Building a Business? Here Are 4 Common Challenges You'll Likely Face Along the Way
When launching a startup, knowing where the hurdles are makes it much easier to clear them.
It's no secret that startups face many challenges, especially in the early stages. And while those speed bumps might be a natural part of any business-building process, they can sometimes pose a serious threat to stability, wreaking havoc that undermines the brand and makes it much harder to build a sturdy foundation for the future. For many small business owners, those challenges prove too much to overcome, with about half of SMBs shutting their doors in just the first five years.
But while that may seem pretty bleak, it doesn't mean you or your SMB should throw in the towel. Many business problems are fairly common and manageable, particularly when you're knowledgeable and prepared to meet them head-on.
Here are some of the more common issues new companies face in those critical early stages, as well as some advice on addressing those challenges and mitigating the fallout.
Related: The Complete, 12-Step Guide to Starting a Business
Finding the right people
It's one thing to have a good idea, but another to turn that idea into a viable, self-sustaining business model. To build something with any chance of success, your business needs the buy-in and hard work of people who share your vision and have the talent to get you there. Even in the best of times, finding those people and keeping them on board can be a costly, sometimes even futile endeavor, posing a serious challenge for your operation.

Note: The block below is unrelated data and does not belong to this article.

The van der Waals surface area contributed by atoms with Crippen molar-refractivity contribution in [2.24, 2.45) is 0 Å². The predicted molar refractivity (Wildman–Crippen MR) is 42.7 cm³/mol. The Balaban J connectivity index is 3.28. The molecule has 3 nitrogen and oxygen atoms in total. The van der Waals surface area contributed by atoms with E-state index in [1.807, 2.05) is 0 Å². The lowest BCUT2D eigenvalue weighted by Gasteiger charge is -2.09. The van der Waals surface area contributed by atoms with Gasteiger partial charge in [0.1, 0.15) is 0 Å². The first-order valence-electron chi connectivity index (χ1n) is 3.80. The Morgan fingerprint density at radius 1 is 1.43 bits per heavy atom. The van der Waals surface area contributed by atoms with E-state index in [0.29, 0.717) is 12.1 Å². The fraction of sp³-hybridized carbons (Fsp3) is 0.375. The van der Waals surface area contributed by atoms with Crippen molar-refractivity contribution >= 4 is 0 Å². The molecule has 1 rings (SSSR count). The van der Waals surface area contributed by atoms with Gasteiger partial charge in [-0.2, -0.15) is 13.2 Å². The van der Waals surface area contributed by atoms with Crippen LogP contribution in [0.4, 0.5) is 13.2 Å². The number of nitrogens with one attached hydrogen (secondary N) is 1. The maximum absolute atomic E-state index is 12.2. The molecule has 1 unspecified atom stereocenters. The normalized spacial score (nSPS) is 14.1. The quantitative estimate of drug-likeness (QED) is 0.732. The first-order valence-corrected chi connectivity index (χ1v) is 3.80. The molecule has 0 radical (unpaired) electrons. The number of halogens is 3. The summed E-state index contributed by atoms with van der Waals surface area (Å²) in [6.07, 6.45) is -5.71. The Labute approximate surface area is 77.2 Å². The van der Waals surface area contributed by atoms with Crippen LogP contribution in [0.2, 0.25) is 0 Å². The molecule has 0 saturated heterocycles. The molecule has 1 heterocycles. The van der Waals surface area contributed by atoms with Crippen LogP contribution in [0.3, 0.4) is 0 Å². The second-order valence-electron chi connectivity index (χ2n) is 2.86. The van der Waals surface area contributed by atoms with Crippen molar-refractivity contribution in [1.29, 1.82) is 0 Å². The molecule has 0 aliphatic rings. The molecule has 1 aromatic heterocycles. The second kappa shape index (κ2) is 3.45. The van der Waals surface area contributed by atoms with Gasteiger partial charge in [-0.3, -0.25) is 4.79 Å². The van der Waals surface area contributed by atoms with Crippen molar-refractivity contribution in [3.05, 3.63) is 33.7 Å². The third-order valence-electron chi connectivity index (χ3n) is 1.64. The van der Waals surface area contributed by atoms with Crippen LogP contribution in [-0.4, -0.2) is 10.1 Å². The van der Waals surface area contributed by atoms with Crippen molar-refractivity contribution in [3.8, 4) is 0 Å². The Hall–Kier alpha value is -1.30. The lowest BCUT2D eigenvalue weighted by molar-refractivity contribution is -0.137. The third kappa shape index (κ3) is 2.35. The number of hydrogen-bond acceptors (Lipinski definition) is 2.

While creating a great team can be difficult for SMBs, there are ways to limit common recruiting issues and strengthen the personnel backbone of your business. For instance, creating ideal candidate personas for each role (sales, production, customer service) can infuse the hiring process with more predictability, producing talent templates that deliver stronger, more consistent candidate leads that better match your needs.
Personalizing hiring and eliminating obstacles and redundancies during the training process can also help make the new hire transition much easier. This results in a powerful and positive first impression on qualified candidates that can boost brand reputation and employee retention.
And when it comes to attracting and retaining the best talent, there's no substitute for company branding. Beefing up your employer brand can help build the recognition and trust that attracts people that share your values and want to be a part of what you're all about.
Related: 5 Expert-Backed Strategies for Hiring Top-Quality Talent for Your Startup
Creating an efficient workflow
For SMBs, having the right team in place is essential. Just as crucial is creating processes and supplying the tools teams need to deliver the goods and make customers happy consistently. But with so much to focus on each day, it can be challenging for business leaders to continually tweak and optimize in-house processes and manage an efficient workflow that keeps costs down while maximizing daily output. And as things scale up, so does the challenge of keeping things in line.